Thursday, December 30, 2004
Dark Numbers of Capitalism
In Joel Best's Damned Lies and Statistics, he explains the concept of "dark numbers" in statistics. This is a number that is essentially a guess, often an educated guess, but still a guess. The example given is crime statistics. The number of murders in the US is fairly well documented because for every dead body a cause of death is required on the death certificate. The unknown number of murders (undetected, classified as accidental, no body found, etc.) is what is called the dark number. Relatively speaking, it's probably a small percentage of the total number of murders but it is still unknown. When calculating the number of murders in the US, the FBI (who compiles such statistics) adds the known number of murders reported from around the country to X (the "dark number") to get a total number of murders.
Now, compared to the dark number of other crimes, murder rate statistics are fairly accurate. But take statistics on rape. First you have the number of rapes reported to the police. What percentage of rapes are reported to the police? 50%? 25%? 10%? Who knows for sure? It's a complex social crime with stigma, shame, violence and more surrounding it. All you can gather for sure is the actual number of rapes reported to authorities. From there, you have to start making assumptions about how many rapes are not reported. And that is very tricky. I'm making a point here about the difficulty in calculating the statistics about rape, not about the definition of rape (although the definition itself changes what's included in the statistic). The dark number in the number of rapes in the US is the difference between actual, reported rapes and the postulated unreported rapes.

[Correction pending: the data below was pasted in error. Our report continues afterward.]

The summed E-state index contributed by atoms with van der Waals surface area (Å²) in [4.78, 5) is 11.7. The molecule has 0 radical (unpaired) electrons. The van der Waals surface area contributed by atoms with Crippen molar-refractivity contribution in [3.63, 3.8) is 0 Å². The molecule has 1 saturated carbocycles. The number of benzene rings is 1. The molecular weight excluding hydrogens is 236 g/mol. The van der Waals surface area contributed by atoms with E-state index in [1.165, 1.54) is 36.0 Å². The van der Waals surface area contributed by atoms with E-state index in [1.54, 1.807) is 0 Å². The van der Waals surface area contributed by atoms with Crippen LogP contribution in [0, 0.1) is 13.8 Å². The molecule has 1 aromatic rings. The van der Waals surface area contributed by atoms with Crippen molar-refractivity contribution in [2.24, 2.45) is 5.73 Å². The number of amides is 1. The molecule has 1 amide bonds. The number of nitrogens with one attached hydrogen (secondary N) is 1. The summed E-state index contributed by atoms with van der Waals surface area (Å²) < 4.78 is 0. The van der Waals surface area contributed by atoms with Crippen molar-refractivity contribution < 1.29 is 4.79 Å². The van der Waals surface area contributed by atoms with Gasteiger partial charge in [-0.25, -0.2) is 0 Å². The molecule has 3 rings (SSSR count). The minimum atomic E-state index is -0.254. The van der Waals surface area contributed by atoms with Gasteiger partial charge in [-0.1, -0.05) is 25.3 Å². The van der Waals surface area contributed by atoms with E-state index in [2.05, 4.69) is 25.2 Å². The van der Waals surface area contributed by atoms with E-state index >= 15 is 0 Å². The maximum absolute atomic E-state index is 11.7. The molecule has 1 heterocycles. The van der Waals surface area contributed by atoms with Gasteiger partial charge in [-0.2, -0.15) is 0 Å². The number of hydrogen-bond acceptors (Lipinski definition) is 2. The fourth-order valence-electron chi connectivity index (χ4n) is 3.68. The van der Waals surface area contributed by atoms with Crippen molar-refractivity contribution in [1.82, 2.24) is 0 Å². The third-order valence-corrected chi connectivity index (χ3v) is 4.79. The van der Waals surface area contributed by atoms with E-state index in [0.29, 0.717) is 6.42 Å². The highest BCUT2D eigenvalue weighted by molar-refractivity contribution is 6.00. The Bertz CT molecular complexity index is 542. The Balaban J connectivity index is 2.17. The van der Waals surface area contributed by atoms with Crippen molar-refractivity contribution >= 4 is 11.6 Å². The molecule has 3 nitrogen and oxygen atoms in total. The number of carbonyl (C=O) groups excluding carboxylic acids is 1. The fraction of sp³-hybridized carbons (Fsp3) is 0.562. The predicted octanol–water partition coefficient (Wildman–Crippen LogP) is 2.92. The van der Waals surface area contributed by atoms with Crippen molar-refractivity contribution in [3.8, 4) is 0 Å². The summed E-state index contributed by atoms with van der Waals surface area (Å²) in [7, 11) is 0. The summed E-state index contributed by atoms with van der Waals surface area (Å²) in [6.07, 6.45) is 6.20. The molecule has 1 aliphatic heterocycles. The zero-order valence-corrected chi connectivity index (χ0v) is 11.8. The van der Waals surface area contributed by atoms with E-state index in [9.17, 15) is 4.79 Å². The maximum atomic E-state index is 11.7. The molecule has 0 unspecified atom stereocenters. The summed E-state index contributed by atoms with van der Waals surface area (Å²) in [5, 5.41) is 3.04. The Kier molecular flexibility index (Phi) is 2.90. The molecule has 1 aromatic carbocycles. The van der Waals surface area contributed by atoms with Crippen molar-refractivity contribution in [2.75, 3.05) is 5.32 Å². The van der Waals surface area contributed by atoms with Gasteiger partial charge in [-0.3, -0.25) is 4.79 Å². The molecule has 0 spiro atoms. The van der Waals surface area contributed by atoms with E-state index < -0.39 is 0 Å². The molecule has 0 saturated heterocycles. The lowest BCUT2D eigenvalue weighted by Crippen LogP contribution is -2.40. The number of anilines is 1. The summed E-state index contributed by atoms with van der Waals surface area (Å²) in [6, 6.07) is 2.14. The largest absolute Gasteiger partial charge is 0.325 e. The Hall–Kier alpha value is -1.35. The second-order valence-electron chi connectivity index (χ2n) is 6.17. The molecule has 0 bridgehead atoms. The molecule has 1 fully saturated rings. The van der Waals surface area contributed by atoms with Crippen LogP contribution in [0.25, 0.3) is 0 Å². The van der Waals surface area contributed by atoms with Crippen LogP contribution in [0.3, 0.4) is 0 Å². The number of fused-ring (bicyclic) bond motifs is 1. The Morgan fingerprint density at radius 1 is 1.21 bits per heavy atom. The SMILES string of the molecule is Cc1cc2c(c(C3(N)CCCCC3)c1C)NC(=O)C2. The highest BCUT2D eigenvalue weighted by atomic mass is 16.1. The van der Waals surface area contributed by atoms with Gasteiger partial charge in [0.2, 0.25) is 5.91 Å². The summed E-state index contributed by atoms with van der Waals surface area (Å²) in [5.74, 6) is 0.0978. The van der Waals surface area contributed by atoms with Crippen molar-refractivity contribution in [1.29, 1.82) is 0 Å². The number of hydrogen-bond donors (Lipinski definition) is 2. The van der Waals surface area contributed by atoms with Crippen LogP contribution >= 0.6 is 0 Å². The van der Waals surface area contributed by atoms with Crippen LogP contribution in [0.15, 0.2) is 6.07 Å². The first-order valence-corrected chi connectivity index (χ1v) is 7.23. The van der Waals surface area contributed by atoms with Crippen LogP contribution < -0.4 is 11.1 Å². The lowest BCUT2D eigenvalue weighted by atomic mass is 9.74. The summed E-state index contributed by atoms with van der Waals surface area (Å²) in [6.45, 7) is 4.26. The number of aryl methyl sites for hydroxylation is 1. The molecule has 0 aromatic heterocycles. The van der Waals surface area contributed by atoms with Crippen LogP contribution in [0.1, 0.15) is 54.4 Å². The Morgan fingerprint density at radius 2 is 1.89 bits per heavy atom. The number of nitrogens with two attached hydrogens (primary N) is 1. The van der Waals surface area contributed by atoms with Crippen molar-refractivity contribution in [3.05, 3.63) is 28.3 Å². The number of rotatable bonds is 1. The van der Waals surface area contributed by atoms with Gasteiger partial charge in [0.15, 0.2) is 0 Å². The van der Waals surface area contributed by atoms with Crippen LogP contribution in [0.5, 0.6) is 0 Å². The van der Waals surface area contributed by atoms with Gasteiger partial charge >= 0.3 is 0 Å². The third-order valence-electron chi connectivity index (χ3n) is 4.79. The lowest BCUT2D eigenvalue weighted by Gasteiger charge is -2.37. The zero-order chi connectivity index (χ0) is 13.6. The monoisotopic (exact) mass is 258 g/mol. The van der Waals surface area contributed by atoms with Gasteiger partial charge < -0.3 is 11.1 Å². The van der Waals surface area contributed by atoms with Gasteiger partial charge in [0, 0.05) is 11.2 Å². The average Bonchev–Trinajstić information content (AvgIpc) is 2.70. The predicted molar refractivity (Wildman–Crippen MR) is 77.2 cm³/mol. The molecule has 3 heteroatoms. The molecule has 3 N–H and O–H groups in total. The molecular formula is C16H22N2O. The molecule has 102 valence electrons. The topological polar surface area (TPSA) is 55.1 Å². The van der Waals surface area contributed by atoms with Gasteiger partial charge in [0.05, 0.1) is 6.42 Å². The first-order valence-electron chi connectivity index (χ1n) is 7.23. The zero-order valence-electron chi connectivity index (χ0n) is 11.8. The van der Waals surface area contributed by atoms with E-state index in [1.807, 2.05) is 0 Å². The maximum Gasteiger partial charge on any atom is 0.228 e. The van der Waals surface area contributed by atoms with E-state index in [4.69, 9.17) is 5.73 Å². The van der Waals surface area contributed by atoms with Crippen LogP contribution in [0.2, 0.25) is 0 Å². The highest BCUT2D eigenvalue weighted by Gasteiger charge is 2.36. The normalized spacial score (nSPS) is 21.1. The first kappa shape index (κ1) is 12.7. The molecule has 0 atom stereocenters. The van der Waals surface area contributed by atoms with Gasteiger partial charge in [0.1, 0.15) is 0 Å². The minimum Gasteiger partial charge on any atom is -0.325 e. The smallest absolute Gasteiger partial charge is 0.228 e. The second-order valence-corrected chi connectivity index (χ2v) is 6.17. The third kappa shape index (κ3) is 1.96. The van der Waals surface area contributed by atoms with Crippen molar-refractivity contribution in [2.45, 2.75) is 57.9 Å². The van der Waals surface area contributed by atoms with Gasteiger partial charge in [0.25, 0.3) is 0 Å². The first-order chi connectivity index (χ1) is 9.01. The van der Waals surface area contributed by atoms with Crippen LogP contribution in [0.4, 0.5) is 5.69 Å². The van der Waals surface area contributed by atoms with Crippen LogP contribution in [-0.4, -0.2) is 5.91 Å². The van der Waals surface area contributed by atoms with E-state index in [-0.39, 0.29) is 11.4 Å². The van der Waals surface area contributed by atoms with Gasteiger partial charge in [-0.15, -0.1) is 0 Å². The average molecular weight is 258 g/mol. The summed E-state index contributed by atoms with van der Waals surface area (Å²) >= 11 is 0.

All this is to set up some of my meandering thoughts on the dark numbers of capitalist society. I've wondered about some of the statistics that are difficult to calculate about our economy. The so-called "black economy" includes illegal gambling, prostitution, illegal drug trade, and other things. These services and items must make up a portion of our economy but it's difficult to calculate because of their illegal nature.
Another point that intregues me about statistics concerning the economy is the way an action or task becomes classified depending on who does it and whether paid labor is involved. An example is changing the oil in my car. I don't know how to do it. However I could do it with a little help from a manual. Oh, and I have to dispose of the used oil properly. And my unfamiliarity would probably mean it would take quite a bit longer than an experienced serviceperson, particularly the first time. Taking all that into account, I opt to pay $15 or so to have it done. It's easier for me. The point being by paying someone else to do it, the money enters the economy. If I do it myself, the cost of the oil is the only expense. OK, it's not the best example but it hints at what I'm talking about.
Maybe I'm just nattering about inconsequential details concerning the economy but there's this concept I have that part of how the economy works is our collusion with it, our implicit agreement with certain ways of transacting tasks and services. Also the way the same task will transmute from free to paid depending on location. I pour myself a glass of water at home, free. I go to a restaurant, water is poured for me by a waiter, I'll ultimately pay for it with the cost of my meal and tip. I'd be perfectly happy to get up and get a pitcher of water and pour it myself but I might even be stopped by the staff if I tried.
I don't feel I'm communicating this very effectively. Maybe I'll take another stab at it later.